By now, most of us are familiar with desktop 3D printers. We know they can fabricate any object you can conceive as a 3D model. We know they take hours to produce even small creations. And we know they mostly use plastic as their building materials. The Desktop Metal Studio System turns what we know about desktop 3D printers on its head, as it allows well-heeled tinkerers to realize their 3D models in different types of metals.
That’s right, this rig will let you fabricate objects in stainless steel, copper, kovar, and other types of alloys, allowing you to finally use a 3D printer to build car parts, machine components, and other heavy-duty items. Simply put, it totally transforms the 3D printer from a machine that you use to make kitchen tools, decorative displays, and small toys to one that can fabricate parts that you’ll otherwise have to cast or cut using a CNC machine.
An end-to-end solution, the Desktop Metal Studio System actually consists of two devices: a desktop 3D printer and a microwave-powered sintering furnace that solidifies the fabricated material by subjecting it to intense heat. The former uses a design based on fused deposition modeling (FDM) 3D printers, which extrudes bound metal rods similar to how plastic FDM 3D printers work, as opposed to using lasers and powders like the current generation of metal fabrication devices. This adjustment makes it a whole lot safer for use in offices and workshops, as most of the hazards caused by 3D printing metals stem from those two components.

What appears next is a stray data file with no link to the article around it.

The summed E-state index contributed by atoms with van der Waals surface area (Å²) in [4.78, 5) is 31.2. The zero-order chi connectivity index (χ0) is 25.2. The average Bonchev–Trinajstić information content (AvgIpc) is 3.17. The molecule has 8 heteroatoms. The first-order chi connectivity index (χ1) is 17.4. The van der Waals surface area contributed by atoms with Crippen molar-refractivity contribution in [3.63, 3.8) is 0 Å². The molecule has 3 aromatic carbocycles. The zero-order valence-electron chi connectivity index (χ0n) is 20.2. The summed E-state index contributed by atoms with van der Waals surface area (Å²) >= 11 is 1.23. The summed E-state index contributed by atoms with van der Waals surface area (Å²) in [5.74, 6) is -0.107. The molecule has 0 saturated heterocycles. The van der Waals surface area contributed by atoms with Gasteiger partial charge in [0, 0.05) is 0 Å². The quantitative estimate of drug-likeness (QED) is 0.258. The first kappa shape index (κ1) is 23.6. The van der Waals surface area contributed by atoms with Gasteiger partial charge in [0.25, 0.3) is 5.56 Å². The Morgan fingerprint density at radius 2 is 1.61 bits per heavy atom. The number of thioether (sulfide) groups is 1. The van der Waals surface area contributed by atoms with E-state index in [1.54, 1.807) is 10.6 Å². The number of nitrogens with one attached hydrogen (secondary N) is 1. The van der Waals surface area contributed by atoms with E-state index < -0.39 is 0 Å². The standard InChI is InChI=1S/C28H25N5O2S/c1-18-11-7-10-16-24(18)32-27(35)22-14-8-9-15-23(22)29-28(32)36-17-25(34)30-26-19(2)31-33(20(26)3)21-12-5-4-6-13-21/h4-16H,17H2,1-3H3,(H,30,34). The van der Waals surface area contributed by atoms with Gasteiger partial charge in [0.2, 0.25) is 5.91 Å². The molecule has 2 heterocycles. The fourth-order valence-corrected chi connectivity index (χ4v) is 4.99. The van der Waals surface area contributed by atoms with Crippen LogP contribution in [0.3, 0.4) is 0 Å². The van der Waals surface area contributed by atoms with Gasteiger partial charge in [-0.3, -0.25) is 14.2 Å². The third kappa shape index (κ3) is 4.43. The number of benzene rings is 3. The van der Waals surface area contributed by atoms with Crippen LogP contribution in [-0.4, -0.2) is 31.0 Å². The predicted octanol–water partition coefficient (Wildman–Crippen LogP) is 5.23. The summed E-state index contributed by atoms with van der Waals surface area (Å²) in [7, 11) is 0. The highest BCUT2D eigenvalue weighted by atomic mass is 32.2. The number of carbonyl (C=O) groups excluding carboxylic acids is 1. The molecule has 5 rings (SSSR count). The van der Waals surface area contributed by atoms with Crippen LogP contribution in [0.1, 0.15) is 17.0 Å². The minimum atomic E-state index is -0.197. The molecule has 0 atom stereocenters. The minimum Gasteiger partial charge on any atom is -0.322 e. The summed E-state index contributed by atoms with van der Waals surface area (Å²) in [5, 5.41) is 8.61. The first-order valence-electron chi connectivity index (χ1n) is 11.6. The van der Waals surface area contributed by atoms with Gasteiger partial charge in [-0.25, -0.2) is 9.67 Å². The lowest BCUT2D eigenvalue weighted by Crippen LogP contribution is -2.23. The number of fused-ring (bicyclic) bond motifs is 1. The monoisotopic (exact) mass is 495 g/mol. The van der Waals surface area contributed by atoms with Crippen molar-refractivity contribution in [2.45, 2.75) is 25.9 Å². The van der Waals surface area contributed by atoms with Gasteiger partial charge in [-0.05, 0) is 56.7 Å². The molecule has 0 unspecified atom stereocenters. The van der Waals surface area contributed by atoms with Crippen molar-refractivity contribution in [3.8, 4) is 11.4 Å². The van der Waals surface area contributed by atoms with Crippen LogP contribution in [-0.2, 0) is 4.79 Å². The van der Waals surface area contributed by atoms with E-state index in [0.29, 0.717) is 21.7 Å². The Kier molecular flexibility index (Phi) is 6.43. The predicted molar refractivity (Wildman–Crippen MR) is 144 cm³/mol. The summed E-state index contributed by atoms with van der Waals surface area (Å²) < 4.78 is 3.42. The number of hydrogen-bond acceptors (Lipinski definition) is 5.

As far as size goes, the 3D printer is considerably bigger than standard home 3D printers, although the size remains suitable for setting up on a desk. It comes with a build area measuring 11.8 x 7.9 x 7.9 inches, so you can build reasonably large parts with this thing, with a print speed of 6.3 cubic inches per hour, so it’s actually a little faster than I originally expected.
The accompanying sintering machine, on the other hand, is a more substantial beast, with dimensions that more closely resemble a 6 cubic-foot fridge. Despite its function, Desktop Metal claims the furnace is completely safe in the office, as it boasts closed loop thermal control, so it shouldn’t alter the prevailing air temperatures, along with easily-swappable gas canisters and built-in filters. It can uniformly heat the main chamber with temperatures of up to 1,400 degrees Celsius, all while coming with built-in temperature profiles for different types of metals.
According to the company, the Desktop Metal Studio System can achieve densities greater than 98 percent, ensuring any parts you produce with it can perform with the same level of toughness as wrought alloys. Other features include a software-controlled workflow for seamless operation, easily separable ceramic supports for printing complex parts, and swappable material cartridges that allow you to switch to different metals with ease. As of now, over 30 different types of alloys will be compatible with the 3D printer, with over 200 planned to work with it eventually, so there’s really a wide range of options as far as your fabrication materials are concerned.
Slated to ship in August, you can reserve a unit of the Desktop Metal Studio System for a $1,000 down payment. The final price, though, is much steeper at $49,900, so this may well be out of reach for most hobbyists, leaving it a more likely solution for offices and commercial workshops.